Steve Demos, who took the “weirdness” out of soy, now wants to put the good bacteria back into your digestive system, reports Gwendolyn Bounds in The Wall Street Journal (3/18/08). Steve was the founder of WhiteWave, makers of Silk soy milk, now owned by Dean Foods. In a career he describes as “20 years of hell and eight years of heaven,” he figured out that the way to put soy into the American diet was to serve it up as milk. He says one of his key insights along the way is that people “don’t need a plethora of offerings,” explaining: “You need the right benefit in the right configuration.” For example, he says, you only ate one kind of Milky Way bar as a kid because that’s all you needed.
Now that his non-compete with Dean has expired, Steve has a new company called NextFood and is rolling out a new product called GoodBelly, a line of probiotic juices aimed primarily at baby boomers. He says that GoodBelly meets his definition of a new product because it solves a problem: “The definition of a business is a customer who is willing to give you money for something you have. And the only reason that a customer is going to give you money is because you solved some problem or offered them something they don’t already have. And if you can get to a biological need, you are going to have a continual supply of customers coming toward you.”
Steve says GoodBelly accomplishes this by licensing a “strain of bacteria that aids digestion” and packaging it up as “a 2.7-ounce ‘shot’ of juice.” He elaborates: “There is some very deep legitimate science on this bug … If you re-establish these bugs in your gut, you will notice a digestive change.” And perhaps most important he “owns” this particular probiotic, giving GoodBelly a chance “to gain the first-mover advantage with the consumer.” He says he favors “guerilla marketing,” such as sampling, versus advertising: “The market will always look for somebody who is willing to take the risk and put out something different,” he says. So far, GoodBelly is available at Whole Foods, and will soon be on the shelf at Safeway and H.E. Butt Grocery. ~ Tim Manners, editor
With the Beijing Olympic Games coming up, Nike and Adidas are trying to get a handle on the Chinese sense of style, reports Sky Canaves in The Wall Street Journal (3/20/08). Adidas is offering up some 2,400 new product designs this year — including “a women’s hoodie featuring a Chinese tree design … and a hot-pink men’s windbreaker with purple and white highlights.” Mark Colin-Thome, who heads the Adidas design center in Shanghai, says Chinese have a sense of color that’s “generally more flamboyant.” These and other Adidas styles will be sold through some 5,000 retail stores the brand intends to open across the country by the time the Games start on August 8th.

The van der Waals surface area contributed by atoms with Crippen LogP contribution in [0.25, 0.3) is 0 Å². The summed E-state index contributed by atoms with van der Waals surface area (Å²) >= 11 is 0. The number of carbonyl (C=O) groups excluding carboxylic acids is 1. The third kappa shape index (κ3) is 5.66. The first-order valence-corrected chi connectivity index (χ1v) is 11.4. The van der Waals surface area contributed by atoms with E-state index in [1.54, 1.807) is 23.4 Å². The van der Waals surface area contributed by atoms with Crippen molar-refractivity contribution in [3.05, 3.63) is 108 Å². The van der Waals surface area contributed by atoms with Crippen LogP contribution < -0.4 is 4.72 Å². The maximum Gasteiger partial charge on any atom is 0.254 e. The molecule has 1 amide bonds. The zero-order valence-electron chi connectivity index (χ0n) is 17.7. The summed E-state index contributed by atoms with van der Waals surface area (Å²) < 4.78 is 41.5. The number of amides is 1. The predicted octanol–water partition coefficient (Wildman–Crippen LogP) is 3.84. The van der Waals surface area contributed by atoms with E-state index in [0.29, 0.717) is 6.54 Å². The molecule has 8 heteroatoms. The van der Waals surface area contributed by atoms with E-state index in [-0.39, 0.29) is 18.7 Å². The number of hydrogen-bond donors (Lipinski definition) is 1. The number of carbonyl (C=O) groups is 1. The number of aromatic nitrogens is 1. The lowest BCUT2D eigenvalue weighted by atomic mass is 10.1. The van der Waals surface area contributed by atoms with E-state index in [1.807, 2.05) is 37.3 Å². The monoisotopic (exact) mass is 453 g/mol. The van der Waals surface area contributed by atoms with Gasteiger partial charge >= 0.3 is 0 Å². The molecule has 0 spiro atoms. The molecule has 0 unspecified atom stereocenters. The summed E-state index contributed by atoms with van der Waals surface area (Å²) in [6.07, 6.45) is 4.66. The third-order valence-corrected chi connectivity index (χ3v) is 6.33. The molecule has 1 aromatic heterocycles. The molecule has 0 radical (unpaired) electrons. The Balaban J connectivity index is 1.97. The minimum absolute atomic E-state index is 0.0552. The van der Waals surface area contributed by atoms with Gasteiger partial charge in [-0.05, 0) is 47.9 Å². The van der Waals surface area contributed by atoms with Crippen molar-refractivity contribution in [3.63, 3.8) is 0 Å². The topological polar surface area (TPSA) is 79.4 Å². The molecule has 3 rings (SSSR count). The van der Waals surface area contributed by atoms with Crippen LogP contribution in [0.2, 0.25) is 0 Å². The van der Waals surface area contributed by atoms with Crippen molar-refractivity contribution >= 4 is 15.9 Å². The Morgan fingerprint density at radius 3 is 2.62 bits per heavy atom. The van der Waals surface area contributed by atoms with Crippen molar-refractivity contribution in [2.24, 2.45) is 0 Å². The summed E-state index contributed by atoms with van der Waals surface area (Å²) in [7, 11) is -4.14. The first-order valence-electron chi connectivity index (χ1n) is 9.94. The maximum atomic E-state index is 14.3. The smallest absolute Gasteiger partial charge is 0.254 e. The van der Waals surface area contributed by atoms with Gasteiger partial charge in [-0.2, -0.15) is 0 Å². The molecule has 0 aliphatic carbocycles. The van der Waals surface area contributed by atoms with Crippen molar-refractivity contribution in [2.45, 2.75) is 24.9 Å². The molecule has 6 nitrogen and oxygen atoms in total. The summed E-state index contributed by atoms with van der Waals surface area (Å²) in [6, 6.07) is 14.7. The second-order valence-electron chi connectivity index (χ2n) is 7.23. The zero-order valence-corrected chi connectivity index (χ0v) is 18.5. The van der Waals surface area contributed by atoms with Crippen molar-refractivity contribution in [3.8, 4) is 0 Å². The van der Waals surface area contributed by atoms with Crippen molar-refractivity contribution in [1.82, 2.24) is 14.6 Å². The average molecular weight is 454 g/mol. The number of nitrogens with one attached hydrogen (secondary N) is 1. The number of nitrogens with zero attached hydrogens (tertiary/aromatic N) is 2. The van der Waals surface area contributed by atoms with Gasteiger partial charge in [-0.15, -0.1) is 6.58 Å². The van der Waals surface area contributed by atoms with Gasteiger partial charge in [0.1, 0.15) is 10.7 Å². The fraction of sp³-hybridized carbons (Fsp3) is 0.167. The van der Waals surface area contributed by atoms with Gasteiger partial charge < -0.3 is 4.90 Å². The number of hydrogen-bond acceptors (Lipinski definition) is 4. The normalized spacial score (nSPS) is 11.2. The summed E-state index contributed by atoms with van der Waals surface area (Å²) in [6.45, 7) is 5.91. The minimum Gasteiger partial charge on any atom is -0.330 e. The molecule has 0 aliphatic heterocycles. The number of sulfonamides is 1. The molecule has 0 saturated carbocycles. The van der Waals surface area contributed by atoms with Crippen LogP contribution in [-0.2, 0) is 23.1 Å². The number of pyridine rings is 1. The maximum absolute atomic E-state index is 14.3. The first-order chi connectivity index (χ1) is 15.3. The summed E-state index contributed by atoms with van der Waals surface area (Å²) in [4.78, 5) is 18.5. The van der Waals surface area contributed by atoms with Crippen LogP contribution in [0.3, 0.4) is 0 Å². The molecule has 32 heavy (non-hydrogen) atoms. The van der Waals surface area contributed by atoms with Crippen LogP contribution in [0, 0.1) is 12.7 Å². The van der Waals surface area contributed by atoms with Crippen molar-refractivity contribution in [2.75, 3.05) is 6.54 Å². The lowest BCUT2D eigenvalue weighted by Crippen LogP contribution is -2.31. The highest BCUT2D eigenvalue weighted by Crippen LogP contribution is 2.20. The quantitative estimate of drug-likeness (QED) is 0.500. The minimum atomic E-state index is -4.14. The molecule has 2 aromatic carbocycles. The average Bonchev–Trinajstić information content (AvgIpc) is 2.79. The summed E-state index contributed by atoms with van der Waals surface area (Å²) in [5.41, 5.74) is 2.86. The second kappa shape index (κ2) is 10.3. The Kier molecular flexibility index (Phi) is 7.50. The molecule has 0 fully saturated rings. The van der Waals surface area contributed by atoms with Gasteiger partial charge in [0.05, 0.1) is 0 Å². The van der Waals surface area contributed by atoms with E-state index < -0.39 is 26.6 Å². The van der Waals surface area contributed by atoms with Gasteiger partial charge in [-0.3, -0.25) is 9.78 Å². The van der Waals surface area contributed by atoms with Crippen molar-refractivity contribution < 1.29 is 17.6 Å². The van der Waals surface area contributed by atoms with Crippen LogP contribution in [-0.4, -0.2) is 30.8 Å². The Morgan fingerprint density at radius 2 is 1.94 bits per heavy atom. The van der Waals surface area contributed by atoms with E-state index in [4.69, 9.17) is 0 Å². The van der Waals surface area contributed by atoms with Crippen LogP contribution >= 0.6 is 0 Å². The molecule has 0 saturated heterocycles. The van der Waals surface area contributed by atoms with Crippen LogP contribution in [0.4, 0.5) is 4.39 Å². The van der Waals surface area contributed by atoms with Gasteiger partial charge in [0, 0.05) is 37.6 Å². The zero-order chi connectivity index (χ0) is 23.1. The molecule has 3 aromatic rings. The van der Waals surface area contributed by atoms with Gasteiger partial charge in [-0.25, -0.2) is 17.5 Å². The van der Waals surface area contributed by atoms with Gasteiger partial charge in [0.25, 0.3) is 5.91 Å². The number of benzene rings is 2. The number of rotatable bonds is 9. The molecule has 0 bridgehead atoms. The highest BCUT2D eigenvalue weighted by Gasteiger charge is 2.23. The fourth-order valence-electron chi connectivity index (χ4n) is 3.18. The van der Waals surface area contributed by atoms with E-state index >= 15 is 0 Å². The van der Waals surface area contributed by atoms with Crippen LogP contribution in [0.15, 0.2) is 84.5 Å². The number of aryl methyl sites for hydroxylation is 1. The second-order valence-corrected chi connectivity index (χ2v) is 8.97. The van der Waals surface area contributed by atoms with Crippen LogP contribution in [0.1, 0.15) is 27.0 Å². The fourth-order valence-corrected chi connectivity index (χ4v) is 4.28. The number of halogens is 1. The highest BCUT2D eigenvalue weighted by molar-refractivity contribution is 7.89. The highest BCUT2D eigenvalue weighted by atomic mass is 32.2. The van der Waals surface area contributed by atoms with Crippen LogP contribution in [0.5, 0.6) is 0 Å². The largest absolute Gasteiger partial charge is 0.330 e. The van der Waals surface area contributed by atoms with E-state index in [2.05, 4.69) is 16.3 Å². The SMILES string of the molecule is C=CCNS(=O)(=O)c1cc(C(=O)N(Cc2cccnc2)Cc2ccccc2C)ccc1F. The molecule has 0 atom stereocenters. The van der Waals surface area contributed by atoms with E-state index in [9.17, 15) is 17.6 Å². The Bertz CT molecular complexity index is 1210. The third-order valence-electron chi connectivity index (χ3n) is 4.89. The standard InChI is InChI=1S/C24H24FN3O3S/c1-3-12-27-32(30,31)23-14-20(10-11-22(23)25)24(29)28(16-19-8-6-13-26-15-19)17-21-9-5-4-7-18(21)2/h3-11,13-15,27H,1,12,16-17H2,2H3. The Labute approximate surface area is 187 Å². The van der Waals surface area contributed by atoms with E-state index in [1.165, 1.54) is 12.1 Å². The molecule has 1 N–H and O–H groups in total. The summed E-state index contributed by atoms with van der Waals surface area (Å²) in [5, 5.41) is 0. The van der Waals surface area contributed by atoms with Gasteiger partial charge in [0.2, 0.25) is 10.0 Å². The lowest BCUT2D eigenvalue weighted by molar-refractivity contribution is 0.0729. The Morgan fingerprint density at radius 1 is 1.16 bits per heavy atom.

Nike, meanwhile, is introducing “sportswear with a new slogan in Chinese that translates as ‘arise and advance.'” As it happens, the word “arise” in Mandarin is “qilai” which “is part of the chorus of China’s national anthem.” Nike is also turning out apparel branded after “Liu Xiang, who set an Olympic record in the 110-meter hurdles at the Athens Games.” The line features the athlete’s “date of birth, gold medals, and a picture of a star he drew as a child.” This is a departure from Nike’s past efforts in China, which touted U.S. sports stars and turned “Michael Jordan into a hero among young Chinese.” But now the focus is on China’s own stars.
While many Chinese are enthusiastic about this, others are not. One blogger says the Adidas and Nike designs “are not bad for display in an exhibition” but not something he’d wear himself in public. Then there are those who prefer “Li Ning, the biggest domestic sportswear brand, founded by the Olympic gymnast of the same name, who won three gold medals for China in 1984.” And some may be turned off by the inevitable design gaffes, such as an Adidas “sports bag decorated with the Chinese flag.” Adidas withdrew the item after realizing that it’s not legal to use the Chinese flag for commercial purposes. But so far, this year alone, the two sportswear giants “will each surpass sales of $1 billion in China,” making it “their biggest market after the U.S.” ~ Tim Manners, editor